A retrospective cohort study published in the British Journal of Haematology has shown children with primary immune thrombocytopenia (ITP), who also have high-titre antinuclear antibody levels, may be at greater risk of autoimmune disease development relative to those without it.
ITP is a haematological disease characterized by isolated thrombocytopenia due to the increased destruction of platelets or impaired platelet production, the researchers noted. Although ITP pathogenesis remains unclear, immune dysfunction plays a key role in the occurrence and development of ITP, they added.
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Antinuclear antibody (ANA) refers to the antibodies class directed at material within the cell nucleus, the study authors noted. Prior studies have reported that a positive ANA can be detected in children with primary ITP, with a prevalence of 9.04% to 44%; however, the association between positive ANA and the prognosis of primary ITP in children without consensus is not reported to date, they continued.
This single-center study involved children with primary ITP and was conducted at the Peking Union Medical College Hospital in China. They followed 324 children with primary ITP for a median time of 25 months. The inclusion criteria for patients were based on several factors, including those with platelet count less than 100 × 109/l measured on multiple occasions at least 7 days apart and those aged 18 years of age or younger.
The diagnosis and management of primary ITP patients were based on the International Consensus Report on the investigation and management of primary ITP. The patients were divided into subgroups based on the highest ANA titre. Of the 324 children, 127 (39.2%) were found in the ANA titre of 1:160 or higher group, and 197 (60.8%) children were in the ANA titre less than 1:160 group.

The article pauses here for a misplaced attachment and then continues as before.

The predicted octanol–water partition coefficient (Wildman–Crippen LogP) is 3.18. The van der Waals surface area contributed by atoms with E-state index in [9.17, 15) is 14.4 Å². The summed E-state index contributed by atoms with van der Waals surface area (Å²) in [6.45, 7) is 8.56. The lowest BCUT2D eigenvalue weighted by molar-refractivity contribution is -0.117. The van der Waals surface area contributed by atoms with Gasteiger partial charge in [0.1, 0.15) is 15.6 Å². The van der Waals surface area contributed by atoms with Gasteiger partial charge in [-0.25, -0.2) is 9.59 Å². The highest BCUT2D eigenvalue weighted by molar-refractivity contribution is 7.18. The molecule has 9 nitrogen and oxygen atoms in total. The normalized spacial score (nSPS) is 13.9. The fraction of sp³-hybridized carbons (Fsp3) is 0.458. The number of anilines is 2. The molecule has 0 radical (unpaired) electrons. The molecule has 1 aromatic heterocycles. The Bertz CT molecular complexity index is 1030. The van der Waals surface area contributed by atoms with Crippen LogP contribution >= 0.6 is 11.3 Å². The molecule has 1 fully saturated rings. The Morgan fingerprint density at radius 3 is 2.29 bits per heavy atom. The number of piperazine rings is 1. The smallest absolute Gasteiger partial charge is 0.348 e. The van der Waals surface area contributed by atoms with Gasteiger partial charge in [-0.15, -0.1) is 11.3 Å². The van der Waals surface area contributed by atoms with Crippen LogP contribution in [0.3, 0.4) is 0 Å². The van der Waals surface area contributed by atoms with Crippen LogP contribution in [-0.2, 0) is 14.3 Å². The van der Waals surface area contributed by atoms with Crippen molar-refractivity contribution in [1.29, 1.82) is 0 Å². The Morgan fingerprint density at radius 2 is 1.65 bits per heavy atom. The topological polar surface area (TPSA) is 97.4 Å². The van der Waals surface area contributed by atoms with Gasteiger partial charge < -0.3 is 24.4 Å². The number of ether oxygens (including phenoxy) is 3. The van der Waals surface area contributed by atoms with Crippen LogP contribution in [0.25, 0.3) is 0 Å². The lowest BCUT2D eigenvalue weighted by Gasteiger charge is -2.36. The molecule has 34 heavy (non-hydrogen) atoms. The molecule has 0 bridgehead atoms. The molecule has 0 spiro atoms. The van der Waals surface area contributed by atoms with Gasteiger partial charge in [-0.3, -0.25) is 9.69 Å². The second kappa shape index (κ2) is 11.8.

Study results revealed that patients with higher ANA titres had lower platelet counts at the onset. However, they had a greater recovery rate of subsequent platelet counts. Moreover, 51 (40.2%) patients in the ANA titre 1:160 or higher group and 11 (5.6%) patients in the ANA titre below 1:160 group developed to AIDs, suggesting that patients with ANA titres of 1:160 or more were more likely to develop AID compared to those without, and the risk of AID development increased with the rise of ANA titres.
“These data highlight the predictive value of ANA titre for platelet counts and the risk of AID development in children with primary ITP,” the authors highlighted.
The authors acknowledged several limitations in the study including the single-centre, retrospective study design, the data availability on platelet autoantibodies, lack of proof on the relationship between the platelet autoantibodies level and ANA titres and the lack of certain information on some patients which presented a potential bias.
Liu J, Zhang Y, Li Z, et al. The effect of antinuclear antibody titre and its variation on outcomes in children with primary immune thrombocytopenia. Br J Haematol. Published online Mar 17, 2023. doi: 10.1111/bjh.18732